How do you interact with your professors?
I mainly interact with my professors through online discussion boards. Professors use the boards to monitor the quantity and quality of each student’s posts and to provide feedback. Most professors give students their e-mail addresses and phone numbers as well in case we need more immediate attention. In general, online study fits my learning style and my lifestyle very well, but I do occasionally miss face-to-face interaction with professors. Purely online methods of communication seem a bit impersonal to me.
Are you able to interact with your peers while studying online?
I am able to interact with my peers while studying online, but I choose not to for the most part. We have access to a list of all students’ e-mail addresses, but most of the messages I receive from other students simply wish me luck near the end of the term. The messages generally do not contain vital information. In addition, there is a window in the online classroom, where professors can post recently answered questions from students whenever they feel other students might have similar questions. I occasionally use that feature, but otherwise my peer interaction is limited.
What personality traits do you think would help a student to succeed in a legal studies program and what traits would hinder success?
Online legal studies students should be very self-motivated. Students have to be able to complete assignments on time without having a teacher coax them to do so. At South University, assignments are docked 15% each day that they are late, so students simply cannot afford to fall behind.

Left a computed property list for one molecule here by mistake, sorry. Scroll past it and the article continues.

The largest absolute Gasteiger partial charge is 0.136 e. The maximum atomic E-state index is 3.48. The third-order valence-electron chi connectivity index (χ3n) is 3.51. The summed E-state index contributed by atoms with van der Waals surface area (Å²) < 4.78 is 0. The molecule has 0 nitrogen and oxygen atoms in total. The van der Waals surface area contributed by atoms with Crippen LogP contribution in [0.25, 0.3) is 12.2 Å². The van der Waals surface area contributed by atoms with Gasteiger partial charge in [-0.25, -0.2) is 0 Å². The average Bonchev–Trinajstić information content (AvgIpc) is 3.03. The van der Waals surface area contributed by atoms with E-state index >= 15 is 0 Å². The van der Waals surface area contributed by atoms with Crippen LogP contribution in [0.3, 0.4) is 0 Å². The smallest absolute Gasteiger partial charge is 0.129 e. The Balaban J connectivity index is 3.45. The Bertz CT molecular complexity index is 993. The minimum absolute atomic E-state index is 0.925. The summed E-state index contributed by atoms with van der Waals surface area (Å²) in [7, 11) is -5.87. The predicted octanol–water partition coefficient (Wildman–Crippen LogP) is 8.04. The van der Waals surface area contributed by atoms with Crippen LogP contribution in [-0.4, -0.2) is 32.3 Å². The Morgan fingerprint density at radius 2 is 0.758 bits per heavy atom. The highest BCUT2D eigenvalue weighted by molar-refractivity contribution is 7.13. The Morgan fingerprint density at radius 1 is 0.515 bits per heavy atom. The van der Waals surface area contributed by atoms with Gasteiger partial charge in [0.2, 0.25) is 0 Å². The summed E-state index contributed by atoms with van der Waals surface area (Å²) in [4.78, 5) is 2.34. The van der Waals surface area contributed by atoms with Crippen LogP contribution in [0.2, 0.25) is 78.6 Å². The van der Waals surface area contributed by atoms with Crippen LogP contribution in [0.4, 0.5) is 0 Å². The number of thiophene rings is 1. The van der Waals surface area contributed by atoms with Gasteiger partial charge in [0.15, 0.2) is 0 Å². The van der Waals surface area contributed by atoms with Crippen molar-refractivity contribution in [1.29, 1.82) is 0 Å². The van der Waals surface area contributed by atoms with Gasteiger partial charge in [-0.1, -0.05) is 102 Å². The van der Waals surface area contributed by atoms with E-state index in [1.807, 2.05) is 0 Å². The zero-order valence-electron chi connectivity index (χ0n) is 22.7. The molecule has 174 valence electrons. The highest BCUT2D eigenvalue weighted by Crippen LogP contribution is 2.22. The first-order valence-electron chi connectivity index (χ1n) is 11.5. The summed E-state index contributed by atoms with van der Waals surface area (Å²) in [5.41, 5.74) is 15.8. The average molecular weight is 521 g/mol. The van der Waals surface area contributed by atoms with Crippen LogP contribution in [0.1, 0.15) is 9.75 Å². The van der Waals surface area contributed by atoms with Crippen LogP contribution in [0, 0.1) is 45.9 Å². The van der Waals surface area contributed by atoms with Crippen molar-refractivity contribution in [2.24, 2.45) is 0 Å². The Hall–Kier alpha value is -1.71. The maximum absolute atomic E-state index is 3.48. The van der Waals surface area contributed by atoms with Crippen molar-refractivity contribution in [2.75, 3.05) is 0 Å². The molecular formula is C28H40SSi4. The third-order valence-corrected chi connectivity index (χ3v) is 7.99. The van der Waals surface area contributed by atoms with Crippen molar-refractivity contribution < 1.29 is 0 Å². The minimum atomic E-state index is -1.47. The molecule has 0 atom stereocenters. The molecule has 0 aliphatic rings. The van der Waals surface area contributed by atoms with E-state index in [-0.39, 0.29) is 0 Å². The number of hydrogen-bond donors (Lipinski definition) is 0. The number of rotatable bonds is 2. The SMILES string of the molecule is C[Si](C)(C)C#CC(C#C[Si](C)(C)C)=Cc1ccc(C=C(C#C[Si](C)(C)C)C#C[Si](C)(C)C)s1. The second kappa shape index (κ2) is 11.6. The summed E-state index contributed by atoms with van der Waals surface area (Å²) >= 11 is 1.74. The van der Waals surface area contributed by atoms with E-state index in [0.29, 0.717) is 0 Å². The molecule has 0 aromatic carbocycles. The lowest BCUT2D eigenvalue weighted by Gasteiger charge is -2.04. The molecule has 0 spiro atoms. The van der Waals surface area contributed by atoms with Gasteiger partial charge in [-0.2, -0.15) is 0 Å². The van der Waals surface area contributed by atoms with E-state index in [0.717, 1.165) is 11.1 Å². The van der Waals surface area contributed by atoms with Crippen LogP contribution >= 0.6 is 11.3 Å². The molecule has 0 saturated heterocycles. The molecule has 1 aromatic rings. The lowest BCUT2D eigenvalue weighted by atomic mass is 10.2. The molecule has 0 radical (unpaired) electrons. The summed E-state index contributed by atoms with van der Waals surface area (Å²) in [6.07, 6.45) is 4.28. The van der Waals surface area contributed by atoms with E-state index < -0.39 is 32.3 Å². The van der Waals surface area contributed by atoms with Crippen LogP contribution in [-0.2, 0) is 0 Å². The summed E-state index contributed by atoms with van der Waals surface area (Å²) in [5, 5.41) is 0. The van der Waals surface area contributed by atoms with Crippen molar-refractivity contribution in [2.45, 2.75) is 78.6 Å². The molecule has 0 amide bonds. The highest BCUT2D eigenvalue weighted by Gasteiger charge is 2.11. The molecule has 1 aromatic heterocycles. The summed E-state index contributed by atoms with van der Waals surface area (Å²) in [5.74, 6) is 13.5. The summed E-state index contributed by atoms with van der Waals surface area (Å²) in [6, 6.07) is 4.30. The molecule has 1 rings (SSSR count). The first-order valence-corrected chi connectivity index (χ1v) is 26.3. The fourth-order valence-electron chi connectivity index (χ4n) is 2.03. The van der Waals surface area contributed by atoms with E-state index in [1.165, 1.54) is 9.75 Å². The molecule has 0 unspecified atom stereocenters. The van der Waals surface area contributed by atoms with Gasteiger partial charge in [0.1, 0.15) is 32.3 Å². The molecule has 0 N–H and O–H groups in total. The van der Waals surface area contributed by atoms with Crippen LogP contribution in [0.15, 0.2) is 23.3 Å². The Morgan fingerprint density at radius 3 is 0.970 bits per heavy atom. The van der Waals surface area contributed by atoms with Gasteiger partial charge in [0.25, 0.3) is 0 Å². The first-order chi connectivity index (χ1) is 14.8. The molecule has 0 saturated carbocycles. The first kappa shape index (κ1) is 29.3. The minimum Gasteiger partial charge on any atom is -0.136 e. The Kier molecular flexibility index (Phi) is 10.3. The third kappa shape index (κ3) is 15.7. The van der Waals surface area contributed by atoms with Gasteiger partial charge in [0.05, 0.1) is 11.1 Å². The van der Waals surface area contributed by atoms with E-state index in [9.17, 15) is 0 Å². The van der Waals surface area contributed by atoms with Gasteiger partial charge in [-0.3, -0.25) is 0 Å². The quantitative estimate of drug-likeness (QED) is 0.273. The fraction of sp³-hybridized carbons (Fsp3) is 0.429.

It follows that online paralegal studies students will be hindered if they are disorganized. If a student does not schedule adequate time to study or is prone to becoming overwhelmed by multitasking, it will be very difficult for them to do well in a program like this.
What is your weekly schedule?
I do the majority of my coursework while my children are at school and after they go to bed at night. The amount of time that I spend studying and doing homework each day varies greatly. Some days I spend 5 hours writing an essay, but sometimes I just log on for a half hour to comment briefly on another student’s discussion board post.
How do you manage your course load? What study tips would you give to a prospective student?
I manage my course load by consciously separating my family obligations from my academic obligations and by studying at night. My husband and I have small children who require lots of attention, so I only do coursework when they are otherwise occupied. Besides, I am a night person, so late night study works for me.
What are your plans for after graduation?
After I graduate I plan to start applying to paralegal positions right away so that I can get experience in the legal field under my belt. Ultimately, I would like to continue my education and pursue a law degree once my children are older and my husband retires from baseball. Life will be more settled then and I will be able to attend a traditional offline law school.
Do you think the fact that you studied online will affect your job prospects?
I do not think that the fact that I earned my degree partially online through South University will affect my future job prospects. The significant on-campus course requirements for my program will reassure prospective employers who might be wary of online degrees.
If you were to redo the past 1 year of college, what would you do differently?
I think that I am on the right track now, so I wouldn’t change anything about the last year. But if I could redo my previous undergraduate experience, I would finish my degree during my first attempt. I had to drop out of St. Louis University during my junior year for personal reasons beyond my control, and returning to school after a long hiatus was challenging for me.
What advice do you have for students who are interested in studying legal studies online?
If you are considering online legal studies, be aware that you will need to be self-motivated to do well. You must be able to force yourself to manage your time well in order to meet the strict deadlines. You would have to do that in an offline classroom too, but the difference is that you don’t have a professor harping on you to turn your work in every day. You just have to remember to do it.